Like many regional destinations today, Byron Shire’s problem right now is not branding nor
image, it is a loss of business because local destination marketing (targeting business
opportunities) is not competitive. Branding campaigns will not affect this situation one iota.

Developing events is a splendid proposal. However, new events cannot be staged without
people and money to make it happen. Many event proposals, in plans like this one, fall flat
because they don’t have the essential logistical support and skilled managements to make
them happen. Adequate lead time for effective marketing in distant markets is also essential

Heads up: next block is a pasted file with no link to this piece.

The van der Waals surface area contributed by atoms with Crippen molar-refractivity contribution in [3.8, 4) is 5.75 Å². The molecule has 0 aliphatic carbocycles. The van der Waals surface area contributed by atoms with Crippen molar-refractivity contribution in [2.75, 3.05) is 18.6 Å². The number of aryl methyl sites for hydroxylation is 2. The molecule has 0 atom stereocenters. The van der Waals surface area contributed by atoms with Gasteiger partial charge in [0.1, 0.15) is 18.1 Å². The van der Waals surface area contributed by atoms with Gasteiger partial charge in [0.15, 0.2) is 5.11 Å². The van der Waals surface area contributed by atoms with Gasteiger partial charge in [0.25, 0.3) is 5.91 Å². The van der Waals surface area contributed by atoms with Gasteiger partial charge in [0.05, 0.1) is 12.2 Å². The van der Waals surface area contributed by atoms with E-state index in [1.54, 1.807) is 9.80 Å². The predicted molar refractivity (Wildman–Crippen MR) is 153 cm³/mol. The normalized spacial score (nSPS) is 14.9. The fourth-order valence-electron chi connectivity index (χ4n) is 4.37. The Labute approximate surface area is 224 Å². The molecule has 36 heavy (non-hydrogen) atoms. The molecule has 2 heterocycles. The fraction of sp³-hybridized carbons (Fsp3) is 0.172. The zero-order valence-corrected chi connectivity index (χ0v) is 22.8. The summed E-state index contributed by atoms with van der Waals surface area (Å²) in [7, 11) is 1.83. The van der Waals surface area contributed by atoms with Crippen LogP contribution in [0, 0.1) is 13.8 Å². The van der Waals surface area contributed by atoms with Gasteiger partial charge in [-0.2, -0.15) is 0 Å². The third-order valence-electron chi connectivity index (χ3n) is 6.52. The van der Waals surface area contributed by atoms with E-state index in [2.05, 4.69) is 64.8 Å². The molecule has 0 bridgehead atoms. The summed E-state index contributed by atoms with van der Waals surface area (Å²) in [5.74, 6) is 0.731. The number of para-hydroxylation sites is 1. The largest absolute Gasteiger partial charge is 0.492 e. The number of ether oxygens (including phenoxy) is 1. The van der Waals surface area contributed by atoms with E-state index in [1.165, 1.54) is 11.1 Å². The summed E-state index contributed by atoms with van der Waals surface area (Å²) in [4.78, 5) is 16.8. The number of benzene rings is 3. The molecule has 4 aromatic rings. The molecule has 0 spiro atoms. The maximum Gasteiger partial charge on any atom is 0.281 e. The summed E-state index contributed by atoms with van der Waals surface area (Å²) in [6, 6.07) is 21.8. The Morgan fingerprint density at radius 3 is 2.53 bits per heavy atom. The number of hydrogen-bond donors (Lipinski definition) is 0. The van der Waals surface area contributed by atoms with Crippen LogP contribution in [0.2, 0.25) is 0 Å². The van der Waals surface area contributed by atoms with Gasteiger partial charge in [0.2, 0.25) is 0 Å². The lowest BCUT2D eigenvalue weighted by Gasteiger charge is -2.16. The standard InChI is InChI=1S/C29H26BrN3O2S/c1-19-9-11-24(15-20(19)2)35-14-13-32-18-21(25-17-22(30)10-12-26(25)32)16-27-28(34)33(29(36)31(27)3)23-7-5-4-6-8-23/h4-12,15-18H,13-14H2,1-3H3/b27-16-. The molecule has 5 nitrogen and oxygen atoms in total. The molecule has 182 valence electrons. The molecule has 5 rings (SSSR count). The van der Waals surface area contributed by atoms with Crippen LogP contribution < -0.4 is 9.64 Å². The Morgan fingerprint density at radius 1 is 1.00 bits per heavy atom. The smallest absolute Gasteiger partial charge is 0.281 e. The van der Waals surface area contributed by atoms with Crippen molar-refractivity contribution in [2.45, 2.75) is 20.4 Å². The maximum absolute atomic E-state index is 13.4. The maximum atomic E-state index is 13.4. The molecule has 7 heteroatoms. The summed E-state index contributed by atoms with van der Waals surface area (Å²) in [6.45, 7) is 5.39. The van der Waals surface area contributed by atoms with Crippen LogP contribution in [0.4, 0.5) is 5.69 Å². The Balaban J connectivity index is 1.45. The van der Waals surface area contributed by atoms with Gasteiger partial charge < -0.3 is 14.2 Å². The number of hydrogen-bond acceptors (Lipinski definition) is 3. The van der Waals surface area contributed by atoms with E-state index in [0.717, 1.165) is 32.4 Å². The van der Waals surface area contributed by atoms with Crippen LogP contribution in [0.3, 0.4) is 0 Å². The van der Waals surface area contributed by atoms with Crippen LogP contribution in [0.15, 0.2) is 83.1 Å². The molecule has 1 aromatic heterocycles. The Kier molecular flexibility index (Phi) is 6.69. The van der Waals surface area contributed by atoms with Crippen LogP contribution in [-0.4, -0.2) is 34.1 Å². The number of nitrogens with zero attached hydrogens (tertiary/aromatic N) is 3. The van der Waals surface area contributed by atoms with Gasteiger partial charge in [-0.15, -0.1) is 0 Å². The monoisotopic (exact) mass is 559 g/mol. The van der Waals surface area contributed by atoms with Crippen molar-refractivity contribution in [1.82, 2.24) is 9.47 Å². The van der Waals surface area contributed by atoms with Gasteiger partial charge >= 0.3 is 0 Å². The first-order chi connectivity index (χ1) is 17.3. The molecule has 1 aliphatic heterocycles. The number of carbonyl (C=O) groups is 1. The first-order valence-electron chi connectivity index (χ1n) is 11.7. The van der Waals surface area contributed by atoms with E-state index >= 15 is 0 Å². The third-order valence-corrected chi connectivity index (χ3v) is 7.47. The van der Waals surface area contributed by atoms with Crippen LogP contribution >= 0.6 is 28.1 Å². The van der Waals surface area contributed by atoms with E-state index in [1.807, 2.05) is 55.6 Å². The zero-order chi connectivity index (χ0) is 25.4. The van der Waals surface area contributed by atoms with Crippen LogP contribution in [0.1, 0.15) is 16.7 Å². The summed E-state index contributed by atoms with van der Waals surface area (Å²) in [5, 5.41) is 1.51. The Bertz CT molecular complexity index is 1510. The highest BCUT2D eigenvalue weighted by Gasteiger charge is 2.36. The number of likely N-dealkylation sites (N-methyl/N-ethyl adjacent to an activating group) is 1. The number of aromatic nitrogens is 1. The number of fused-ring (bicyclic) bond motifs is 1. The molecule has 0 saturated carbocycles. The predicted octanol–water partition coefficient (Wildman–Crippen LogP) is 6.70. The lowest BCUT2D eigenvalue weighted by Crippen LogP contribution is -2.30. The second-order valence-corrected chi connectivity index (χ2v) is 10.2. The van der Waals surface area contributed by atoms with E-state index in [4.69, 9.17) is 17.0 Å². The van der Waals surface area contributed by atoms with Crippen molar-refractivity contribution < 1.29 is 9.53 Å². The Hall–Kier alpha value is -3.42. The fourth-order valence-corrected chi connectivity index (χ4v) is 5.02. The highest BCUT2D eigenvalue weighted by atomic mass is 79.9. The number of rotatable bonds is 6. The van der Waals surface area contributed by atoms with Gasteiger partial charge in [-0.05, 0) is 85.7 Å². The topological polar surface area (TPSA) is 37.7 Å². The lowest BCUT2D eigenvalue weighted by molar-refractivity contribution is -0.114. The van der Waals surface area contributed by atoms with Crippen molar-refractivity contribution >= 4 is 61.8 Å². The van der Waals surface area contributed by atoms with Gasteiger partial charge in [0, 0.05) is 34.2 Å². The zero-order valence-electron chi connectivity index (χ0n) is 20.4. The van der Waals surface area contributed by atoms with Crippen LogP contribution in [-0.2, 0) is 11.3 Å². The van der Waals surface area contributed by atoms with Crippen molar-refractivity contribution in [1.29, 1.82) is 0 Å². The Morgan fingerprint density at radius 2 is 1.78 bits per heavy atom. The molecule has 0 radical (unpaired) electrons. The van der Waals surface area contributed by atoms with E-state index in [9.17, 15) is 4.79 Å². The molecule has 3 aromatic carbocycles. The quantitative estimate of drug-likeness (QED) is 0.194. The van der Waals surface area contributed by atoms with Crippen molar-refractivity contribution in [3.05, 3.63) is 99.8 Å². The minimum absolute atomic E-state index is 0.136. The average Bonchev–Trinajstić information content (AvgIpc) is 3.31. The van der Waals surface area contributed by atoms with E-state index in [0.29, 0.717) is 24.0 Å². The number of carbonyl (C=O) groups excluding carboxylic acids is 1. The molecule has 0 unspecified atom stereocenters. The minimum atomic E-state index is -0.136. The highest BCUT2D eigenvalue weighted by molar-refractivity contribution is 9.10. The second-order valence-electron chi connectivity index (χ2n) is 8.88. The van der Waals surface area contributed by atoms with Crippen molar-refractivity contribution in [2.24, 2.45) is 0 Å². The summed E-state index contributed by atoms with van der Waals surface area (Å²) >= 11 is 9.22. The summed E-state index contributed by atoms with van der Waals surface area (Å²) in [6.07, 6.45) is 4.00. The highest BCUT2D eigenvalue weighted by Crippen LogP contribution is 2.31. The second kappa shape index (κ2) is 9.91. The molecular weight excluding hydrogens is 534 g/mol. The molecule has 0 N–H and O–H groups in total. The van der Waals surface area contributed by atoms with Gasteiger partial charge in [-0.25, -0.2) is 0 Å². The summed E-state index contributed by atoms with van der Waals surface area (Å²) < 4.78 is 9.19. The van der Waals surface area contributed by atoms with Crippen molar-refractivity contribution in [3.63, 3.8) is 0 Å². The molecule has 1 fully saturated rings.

to ensure their success.

Missing vital ingredient
What is missing from this whole plan is any program designed to provide the private sector
with what it needs most – effective market demand studies and market driven strategies to
deliver more customers. Without these issues being developed more comprehensively, the
plan is bound to fail.

Who is going to make the plan happen?
The last and very important question is – Who will have the responsibility to make sure this
plan actually happens? Or will it become another “government” report which gathers dust
while the Byron Shire tourism industry and community are no better off?